Whether you’re buying, renovating or building a new home, you’ll want to keep in mind your feline and canine companions. If your pet will be indoors with you some or all of the time, you’ll want to take steps to prolong the longevity and attractiveness of your interior spaces. Living with cats and dogs can result in your home deteriorating a lot faster – but it doesn’t have to! There are plenty of options and alternatives available to you to counter this.
We show you a few simple ways to make your home pet friendly which could also save you serious money in the long run.
If building or renovating, consider hard flooring instead of thick carpet. Great options include hardwood, painted concrete or linoleum as they are durable and easy to clean should your pets make a mess. Our favourite surface, however, is ceramic tiles. These are stain resistant, easily cleaned and your pet’s claws won’t scratch and damage the floor. An added bonus is that your pet will love a nap on this cool surface during the hotter periods of year.
If you can’t bear to be without a soft, warm surface beneath your feet, you still have a couple of pet-friendly options. Try to avoid wall-to-wall carpet, as these inevitably absorb all the odors, moisture and hair that your pet leaves behind and are difficult to clean. We suggest using inexpensive rugs instead, as these can easily be replaced if need be, and lifted and cleaned should your pet bring dirt into the house.
However, if you have your mind set on carpet, avoid the continuous loop style, as they can easily be ripped by your pet’s claws. A good alternative is a low pile design as they are easier to clean and vacuum than longer, thicker styles and won’t trap as much hair. Better still, use modular carpet tiles, which are far cheaper to install than regular carpet. If your pet ruins a patch you can simply lift and change out one tile without having to replace the entire carpet, saving you a considerable expense and effort!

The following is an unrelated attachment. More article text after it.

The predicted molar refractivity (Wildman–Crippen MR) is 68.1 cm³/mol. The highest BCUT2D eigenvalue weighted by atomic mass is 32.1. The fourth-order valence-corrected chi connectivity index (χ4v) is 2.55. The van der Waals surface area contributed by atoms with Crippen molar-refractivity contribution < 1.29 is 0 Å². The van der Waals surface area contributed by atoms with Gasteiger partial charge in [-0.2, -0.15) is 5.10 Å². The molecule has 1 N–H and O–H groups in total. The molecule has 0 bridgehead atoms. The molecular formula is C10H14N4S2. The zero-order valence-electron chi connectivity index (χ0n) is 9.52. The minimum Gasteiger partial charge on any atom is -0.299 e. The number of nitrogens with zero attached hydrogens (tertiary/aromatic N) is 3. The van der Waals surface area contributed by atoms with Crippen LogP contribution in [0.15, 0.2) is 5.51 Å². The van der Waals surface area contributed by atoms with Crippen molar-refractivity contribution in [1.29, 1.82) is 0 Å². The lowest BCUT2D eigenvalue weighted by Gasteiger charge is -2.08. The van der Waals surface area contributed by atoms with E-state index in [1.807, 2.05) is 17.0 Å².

Pets of all sizes can (and will) rub against your walls, leaving smudges and stains. Whilst flat-finish paint may look good, it is extremely difficult to clean. Attempting to wipe-down this finish can result in the paint itself being removed and requiring a touch-up. Better alternatives are eggshell or satin finishes; they are as easy to wipe clean as glossy coats, and bring a touch more class to your home.
If your pet is a breed that sheds hair, you’ll be used to the painful sight of fur all over your carpet and furniture. Whether you allow your pets on the couch or they simply won’t take no for an answer, you’ll quickly tire of repeatedly vacuuming the endless fluff! A good counter is to match the colours of your furnishings to the colour of your pet’s coat. Fortunately for you, cats and dogs don’t come in magenta or electric blue, so it’s easy to select a natural colour scheme that will blend with your pet’s hair. You’ll still know its there, but your guests don’t have to!
Restricting which parts of your house your pets have access to could be achieved by impeccable training, but an easier and more realistic option is to segregate areas with physical barriers. Baby gates are a good choice for blocking off bedrooms or even the entire upper level of your home and can be purchased relatively cheaply.
Even once you’ve invested in pet-proofing your floors, walls and furnishings, you’ll still want to minimise the amount of muck that is brought into your home in the first place. This can be achieved by setting up designated points for your pet to enter the house. These entrances should have impervious flooring and walls, allowing you to quickly clean and dry your pet without worrying about making a mess – a laundry room is always a good option. Having an assortment of old towels at the ready is an essential for wiping wet, muddy paws and stops grime at the door before your pet can run dirt through your home.